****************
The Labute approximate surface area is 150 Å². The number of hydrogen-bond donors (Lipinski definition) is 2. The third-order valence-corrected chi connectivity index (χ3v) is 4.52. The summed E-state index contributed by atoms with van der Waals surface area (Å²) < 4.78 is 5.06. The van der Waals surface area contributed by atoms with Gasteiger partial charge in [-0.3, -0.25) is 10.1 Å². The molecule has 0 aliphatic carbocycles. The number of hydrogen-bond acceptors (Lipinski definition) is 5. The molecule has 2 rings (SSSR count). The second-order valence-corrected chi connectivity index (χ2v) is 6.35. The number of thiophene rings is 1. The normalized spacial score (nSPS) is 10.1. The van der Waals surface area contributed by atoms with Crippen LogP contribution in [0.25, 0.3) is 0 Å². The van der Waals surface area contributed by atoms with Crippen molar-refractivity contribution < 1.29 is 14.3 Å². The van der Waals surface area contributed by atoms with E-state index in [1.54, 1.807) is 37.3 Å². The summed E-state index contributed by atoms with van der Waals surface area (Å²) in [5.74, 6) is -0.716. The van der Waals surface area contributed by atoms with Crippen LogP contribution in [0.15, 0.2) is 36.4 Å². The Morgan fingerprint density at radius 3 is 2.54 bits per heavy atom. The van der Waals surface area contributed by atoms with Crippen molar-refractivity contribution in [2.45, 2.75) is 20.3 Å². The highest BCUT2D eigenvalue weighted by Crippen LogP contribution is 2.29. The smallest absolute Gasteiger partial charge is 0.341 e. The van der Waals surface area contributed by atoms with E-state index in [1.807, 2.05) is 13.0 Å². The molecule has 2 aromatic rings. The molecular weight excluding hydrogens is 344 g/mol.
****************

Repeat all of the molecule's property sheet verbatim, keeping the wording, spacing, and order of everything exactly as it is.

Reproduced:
The Labute approximate surface area is 150 Å². The number of hydrogen-bond donors (Lipinski definition) is 2. The third-order valence-corrected chi connectivity index (χ3v) is 4.52. The summed E-state index contributed by atoms with van der Waals surface area (Å²) < 4.78 is 5.06. The van der Waals surface area contributed by atoms with Gasteiger partial charge in [-0.3, -0.25) is 10.1 Å². The molecule has 0 aliphatic carbocycles. The number of hydrogen-bond acceptors (Lipinski definition) is 5. The molecule has 2 rings (SSSR count). The second-order valence-corrected chi connectivity index (χ2v) is 6.35. The number of thiophene rings is 1. The normalized spacial score (nSPS) is 10.1. The van der Waals surface area contributed by atoms with Crippen LogP contribution in [0.25, 0.3) is 0 Å². The van der Waals surface area contributed by atoms with Crippen molar-refractivity contribution < 1.29 is 14.3 Å². The van der Waals surface area contributed by atoms with E-state index in [1.54, 1.807) is 37.3 Å². The summed E-state index contributed by atoms with van der Waals surface area (Å²) in [5.74, 6) is -0.716. The van der Waals surface area contributed by atoms with Crippen LogP contribution in [0.15, 0.2) is 36.4 Å². The Morgan fingerprint density at radius 3 is 2.54 bits per heavy atom. The van der Waals surface area contributed by atoms with Crippen molar-refractivity contribution in [2.45, 2.75) is 20.3 Å². The highest BCUT2D eigenvalue weighted by Crippen LogP contribution is 2.29. The smallest absolute Gasteiger partial charge is 0.341 e. The van der Waals surface area contributed by atoms with E-state index in [1.807, 2.05) is 13.0 Å². The molecule has 2 aromatic rings. The molecular weight excluding hydrogens is 344 g/mol.